Google's authentication-less, on-the-fly image resizing service

Did you know Google runs a free and open image resizing service? I certainly didn’t.

While lazily poking around the Google+ HTML I found an interesting thing: for resizing post images on the fly, G+ uses an open API endpoint. That might come in handy at some point in the future when prototyping this or that, so jotting down some notes felt like a good idea.

If you know more about this API, let me know, please! (See the sidebar for options.)

A word of warning before I progress: I’ve spent ~45 minutes on both my experimentation and this here write-up, maybe an hour. You’ve been warned.

Base URL


  • url: original image URL
  • container: must be “focus” ¯\_(ツ)_/¯
  • refresh: time (in seconds) to cache it on G’s servers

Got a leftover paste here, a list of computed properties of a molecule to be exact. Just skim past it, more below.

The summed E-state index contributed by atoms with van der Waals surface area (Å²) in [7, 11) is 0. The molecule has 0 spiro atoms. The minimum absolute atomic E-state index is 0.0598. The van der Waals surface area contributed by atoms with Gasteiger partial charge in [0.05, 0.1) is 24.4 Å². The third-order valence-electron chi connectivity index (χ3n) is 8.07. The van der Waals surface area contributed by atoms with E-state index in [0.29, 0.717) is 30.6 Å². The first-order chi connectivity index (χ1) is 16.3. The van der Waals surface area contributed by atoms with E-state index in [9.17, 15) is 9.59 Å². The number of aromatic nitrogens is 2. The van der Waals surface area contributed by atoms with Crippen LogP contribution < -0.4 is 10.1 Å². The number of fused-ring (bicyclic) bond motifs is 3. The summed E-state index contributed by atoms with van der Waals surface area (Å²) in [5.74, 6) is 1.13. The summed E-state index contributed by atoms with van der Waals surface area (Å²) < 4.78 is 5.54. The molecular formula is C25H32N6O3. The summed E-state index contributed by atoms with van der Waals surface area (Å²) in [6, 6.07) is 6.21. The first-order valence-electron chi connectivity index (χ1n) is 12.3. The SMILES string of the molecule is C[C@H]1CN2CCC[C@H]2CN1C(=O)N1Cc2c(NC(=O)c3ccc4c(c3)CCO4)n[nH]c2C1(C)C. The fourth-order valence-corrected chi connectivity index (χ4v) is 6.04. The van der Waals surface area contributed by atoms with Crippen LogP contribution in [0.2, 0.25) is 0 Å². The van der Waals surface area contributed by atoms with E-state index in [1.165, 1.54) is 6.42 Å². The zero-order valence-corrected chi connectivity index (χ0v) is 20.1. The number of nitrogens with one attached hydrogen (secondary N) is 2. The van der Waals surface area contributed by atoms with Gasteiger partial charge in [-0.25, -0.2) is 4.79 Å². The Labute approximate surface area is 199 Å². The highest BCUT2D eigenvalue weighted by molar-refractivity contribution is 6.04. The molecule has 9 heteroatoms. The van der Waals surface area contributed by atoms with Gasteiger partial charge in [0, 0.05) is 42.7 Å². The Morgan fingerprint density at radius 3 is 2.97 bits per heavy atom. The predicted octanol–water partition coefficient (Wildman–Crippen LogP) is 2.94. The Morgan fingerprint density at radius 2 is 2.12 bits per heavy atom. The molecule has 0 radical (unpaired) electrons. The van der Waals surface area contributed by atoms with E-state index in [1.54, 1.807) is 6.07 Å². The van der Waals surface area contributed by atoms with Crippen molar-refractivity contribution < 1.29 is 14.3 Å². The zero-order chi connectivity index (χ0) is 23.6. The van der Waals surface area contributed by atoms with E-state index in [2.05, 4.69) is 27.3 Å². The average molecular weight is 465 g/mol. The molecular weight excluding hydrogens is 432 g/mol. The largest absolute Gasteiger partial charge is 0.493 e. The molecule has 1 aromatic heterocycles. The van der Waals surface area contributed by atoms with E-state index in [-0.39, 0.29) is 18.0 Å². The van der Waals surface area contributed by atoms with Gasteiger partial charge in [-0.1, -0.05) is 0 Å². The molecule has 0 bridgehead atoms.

• resize_w: width in pixels
  • resize_h: height in pixels

You can either specify both resize_* parameters or just one.

An example

Let’s resize that big 5831×1644 panorama picture I took in Istanbul a while ago.

Make it square, 300x300px and cache it for 30 days:

Resized image, 300x300px


Make it 650px wide, keep the aspect ratio and cache the result for a year:

Resized image, 650px wide



At least in Chrome, opening the URL in the browser will force the download of a p.txt file (which is actually a JPG). Putting the URL in an <img> tag is fine, tho. Or just use curl to save it locally.

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Carlo Zottmann @czottmann